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Sen. Patrick Leahy, the chairman of the Senate Judiciary Committee, let his Republican counterpart do the heavy lifting on Sunday's Meet The Press, when it came to the nomination of Judge Sonia Sotomayor for the Supreme Court.
Sen. Jeff Sessions of Alabama, the top Republican on the Judiciary Committee, had effusive words of praise for Sotomayor.
"Let me just say that this lady has got a good record, as Pat said, for a judge," said Sessions, while sitting next to Leahy. "Prosecutor, lawyer, judge, district trial judge, federal judge--she's smart, she's capable."
Sessions didn't end there, adding, "She's got the kind of background you would look for, almost an ideal mix of private practice, trial prosecution and circuit judge. That's strong in her favor."
Sessions warm remarks are an early indication of just how difficult it will be for Republicans to block her nomination.
The debate over Sotomayor's nomination has focused on the notion of empathy and whether a judge should have any. During the news show, Sessions was shown a clip of the current Supreme Court Justice Samuel Alito saying at his 2006 confirmation hearing that that he takes personal factors into consideration.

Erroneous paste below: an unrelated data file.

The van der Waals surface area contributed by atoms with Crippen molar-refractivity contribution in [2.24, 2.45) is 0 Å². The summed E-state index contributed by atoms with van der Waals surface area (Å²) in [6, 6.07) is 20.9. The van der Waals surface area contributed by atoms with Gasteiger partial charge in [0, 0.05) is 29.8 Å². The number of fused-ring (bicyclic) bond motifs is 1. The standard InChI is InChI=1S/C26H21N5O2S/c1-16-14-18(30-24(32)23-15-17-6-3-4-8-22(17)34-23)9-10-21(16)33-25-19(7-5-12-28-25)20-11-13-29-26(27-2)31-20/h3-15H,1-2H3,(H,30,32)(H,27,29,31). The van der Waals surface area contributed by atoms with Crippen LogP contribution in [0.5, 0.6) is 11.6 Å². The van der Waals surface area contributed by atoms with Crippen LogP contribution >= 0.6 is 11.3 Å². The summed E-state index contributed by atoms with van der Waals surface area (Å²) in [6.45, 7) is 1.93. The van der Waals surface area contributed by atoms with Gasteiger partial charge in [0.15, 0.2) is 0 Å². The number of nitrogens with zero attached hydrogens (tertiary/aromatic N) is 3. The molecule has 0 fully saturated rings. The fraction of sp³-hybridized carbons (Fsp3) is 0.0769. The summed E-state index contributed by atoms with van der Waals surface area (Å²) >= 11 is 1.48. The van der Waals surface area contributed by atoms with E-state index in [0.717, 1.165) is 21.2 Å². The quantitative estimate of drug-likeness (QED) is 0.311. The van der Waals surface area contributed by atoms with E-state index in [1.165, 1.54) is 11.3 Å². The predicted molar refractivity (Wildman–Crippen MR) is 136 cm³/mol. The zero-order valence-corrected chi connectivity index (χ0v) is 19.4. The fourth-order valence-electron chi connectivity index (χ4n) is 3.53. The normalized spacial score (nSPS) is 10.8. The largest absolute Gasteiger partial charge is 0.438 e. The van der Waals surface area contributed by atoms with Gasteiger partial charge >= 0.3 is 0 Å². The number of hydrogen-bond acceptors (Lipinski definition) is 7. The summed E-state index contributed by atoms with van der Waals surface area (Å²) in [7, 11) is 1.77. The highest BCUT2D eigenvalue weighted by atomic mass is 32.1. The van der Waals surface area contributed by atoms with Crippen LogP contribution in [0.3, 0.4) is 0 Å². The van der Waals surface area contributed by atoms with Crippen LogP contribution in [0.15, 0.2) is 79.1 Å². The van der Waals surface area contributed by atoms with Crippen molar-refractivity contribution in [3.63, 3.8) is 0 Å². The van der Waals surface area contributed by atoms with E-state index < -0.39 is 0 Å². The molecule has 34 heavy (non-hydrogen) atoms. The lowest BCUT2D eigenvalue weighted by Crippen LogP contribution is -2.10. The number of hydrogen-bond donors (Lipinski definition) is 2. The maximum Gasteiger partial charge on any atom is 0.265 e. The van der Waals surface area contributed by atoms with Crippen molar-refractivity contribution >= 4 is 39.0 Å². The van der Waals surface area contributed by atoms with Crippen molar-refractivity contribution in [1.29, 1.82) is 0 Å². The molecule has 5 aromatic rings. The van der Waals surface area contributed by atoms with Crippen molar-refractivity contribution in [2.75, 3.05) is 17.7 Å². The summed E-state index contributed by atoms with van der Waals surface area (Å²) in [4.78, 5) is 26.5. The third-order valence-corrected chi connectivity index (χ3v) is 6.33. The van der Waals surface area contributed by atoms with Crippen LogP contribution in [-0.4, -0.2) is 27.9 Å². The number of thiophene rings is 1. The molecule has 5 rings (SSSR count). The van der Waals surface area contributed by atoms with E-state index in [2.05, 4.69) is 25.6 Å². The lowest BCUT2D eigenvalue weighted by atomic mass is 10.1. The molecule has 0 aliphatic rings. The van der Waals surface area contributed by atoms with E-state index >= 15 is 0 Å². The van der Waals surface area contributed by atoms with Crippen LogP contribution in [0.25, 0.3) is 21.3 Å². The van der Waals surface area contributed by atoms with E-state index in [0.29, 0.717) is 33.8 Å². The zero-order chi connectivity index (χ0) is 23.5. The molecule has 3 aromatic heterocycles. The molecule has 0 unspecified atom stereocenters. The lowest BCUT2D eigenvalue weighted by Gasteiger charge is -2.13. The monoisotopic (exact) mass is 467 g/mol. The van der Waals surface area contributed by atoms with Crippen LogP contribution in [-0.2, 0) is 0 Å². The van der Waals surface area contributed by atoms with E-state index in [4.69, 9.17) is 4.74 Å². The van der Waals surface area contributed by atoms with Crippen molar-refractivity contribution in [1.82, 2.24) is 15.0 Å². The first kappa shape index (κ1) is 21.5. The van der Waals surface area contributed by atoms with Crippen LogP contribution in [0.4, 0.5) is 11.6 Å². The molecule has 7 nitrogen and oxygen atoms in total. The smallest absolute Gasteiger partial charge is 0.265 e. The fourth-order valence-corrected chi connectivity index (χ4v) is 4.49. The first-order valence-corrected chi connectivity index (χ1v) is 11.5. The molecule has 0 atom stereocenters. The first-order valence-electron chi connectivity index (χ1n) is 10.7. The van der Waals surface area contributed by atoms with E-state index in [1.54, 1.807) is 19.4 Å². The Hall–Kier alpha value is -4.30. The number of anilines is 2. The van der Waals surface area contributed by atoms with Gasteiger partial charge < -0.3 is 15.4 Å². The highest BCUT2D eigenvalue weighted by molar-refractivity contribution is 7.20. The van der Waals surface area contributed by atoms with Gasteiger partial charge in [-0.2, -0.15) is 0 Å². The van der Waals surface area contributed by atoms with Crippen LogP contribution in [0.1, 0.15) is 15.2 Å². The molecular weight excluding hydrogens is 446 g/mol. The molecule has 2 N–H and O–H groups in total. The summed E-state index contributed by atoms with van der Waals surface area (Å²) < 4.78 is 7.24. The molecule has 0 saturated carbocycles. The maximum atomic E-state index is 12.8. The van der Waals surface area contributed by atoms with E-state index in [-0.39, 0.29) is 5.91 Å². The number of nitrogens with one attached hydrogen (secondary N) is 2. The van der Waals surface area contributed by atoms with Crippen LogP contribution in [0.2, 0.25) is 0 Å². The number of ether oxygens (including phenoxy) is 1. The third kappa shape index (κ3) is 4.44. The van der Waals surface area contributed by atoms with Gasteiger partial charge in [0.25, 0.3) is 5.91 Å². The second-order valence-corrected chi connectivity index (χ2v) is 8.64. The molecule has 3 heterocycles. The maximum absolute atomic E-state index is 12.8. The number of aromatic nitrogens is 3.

"When I get a case about discrimination, I have to think about people in my own family who suffered discrimination because of their ethnic background or because of religion or because of gender. And I do take that into account," said Alito.
Host David Gregory asked Sessions if he thought Alito's approach problematic.
"Well, everybody should have empathy," he said. "Everybody should have feelings and sensitivities to other human beings and show that in their life and their compassion to people. But a judge is required, I think, to be neutral, to rule on the law and the facts and not allow their personal experience to override that. She said in her written remarks that she felt that perhaps even in most cases a person should aspire to overcome their personal experiences, but that they, in most cases, they may not. So that was a pretty troubling thing to me...She needs to have the opportunity to explain this...we'll ask questions about it and she should expect a rigorous but fair hearing."
Ryan Grim is the author of This Is Your Country On Drugs: The Secret History of Getting High in America, due out in June